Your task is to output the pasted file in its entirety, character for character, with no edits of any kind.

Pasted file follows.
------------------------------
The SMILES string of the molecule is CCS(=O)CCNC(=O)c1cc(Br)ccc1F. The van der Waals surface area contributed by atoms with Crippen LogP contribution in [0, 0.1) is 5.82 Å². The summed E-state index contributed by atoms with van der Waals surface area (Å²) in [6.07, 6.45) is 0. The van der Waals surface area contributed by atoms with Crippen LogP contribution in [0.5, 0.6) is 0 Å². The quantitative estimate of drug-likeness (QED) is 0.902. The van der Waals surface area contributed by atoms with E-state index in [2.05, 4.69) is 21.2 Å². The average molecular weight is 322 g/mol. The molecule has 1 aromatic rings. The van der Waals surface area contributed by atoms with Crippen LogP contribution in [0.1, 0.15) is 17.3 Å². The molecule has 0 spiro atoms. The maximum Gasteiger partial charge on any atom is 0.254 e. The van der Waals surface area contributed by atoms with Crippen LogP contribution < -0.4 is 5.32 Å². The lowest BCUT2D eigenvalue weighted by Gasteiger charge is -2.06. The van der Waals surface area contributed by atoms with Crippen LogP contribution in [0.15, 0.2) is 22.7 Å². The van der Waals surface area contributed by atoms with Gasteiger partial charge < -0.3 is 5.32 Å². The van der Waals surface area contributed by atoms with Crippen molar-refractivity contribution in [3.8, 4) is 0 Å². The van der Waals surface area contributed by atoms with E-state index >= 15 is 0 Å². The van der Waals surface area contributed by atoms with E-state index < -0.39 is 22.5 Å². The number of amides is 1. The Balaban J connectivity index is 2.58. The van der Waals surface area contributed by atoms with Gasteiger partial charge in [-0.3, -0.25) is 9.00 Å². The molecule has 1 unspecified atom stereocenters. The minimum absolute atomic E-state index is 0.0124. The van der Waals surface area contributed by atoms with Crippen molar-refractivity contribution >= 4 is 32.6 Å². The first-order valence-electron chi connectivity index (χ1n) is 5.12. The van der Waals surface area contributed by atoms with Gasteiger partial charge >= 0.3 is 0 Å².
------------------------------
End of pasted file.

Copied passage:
The SMILES string of the molecule is CCS(=O)CCNC(=O)c1cc(Br)ccc1F. The van der Waals surface area contributed by atoms with Crippen LogP contribution in [0, 0.1) is 5.82 Å². The summed E-state index contributed by atoms with van der Waals surface area (Å²) in [6.07, 6.45) is 0. The van der Waals surface area contributed by atoms with Crippen LogP contribution in [0.5, 0.6) is 0 Å². The quantitative estimate of drug-likeness (QED) is 0.902. The van der Waals surface area contributed by atoms with E-state index in [2.05, 4.69) is 21.2 Å². The average molecular weight is 322 g/mol. The molecule has 1 aromatic rings. The van der Waals surface area contributed by atoms with Crippen LogP contribution in [0.1, 0.15) is 17.3 Å². The molecule has 0 spiro atoms. The maximum Gasteiger partial charge on any atom is 0.254 e. The van der Waals surface area contributed by atoms with Crippen LogP contribution < -0.4 is 5.32 Å². The lowest BCUT2D eigenvalue weighted by Gasteiger charge is -2.06. The van der Waals surface area contributed by atoms with Crippen LogP contribution in [0.15, 0.2) is 22.7 Å². The van der Waals surface area contributed by atoms with Gasteiger partial charge < -0.3 is 5.32 Å². The van der Waals surface area contributed by atoms with Crippen molar-refractivity contribution in [3.8, 4) is 0 Å². The van der Waals surface area contributed by atoms with E-state index >= 15 is 0 Å². The van der Waals surface area contributed by atoms with E-state index < -0.39 is 22.5 Å². The number of amides is 1. The Balaban J connectivity index is 2.58. The van der Waals surface area contributed by atoms with Gasteiger partial charge in [-0.3, -0.25) is 9.00 Å². The molecule has 1 unspecified atom stereocenters. The minimum absolute atomic E-state index is 0.0124. The van der Waals surface area contributed by atoms with Crippen molar-refractivity contribution >= 4 is 32.6 Å². The first-order valence-electron chi connectivity index (χ1n) is 5.12. The van der Waals surface area contributed by atoms with Gasteiger partial charge >= 0.3 is 0 Å².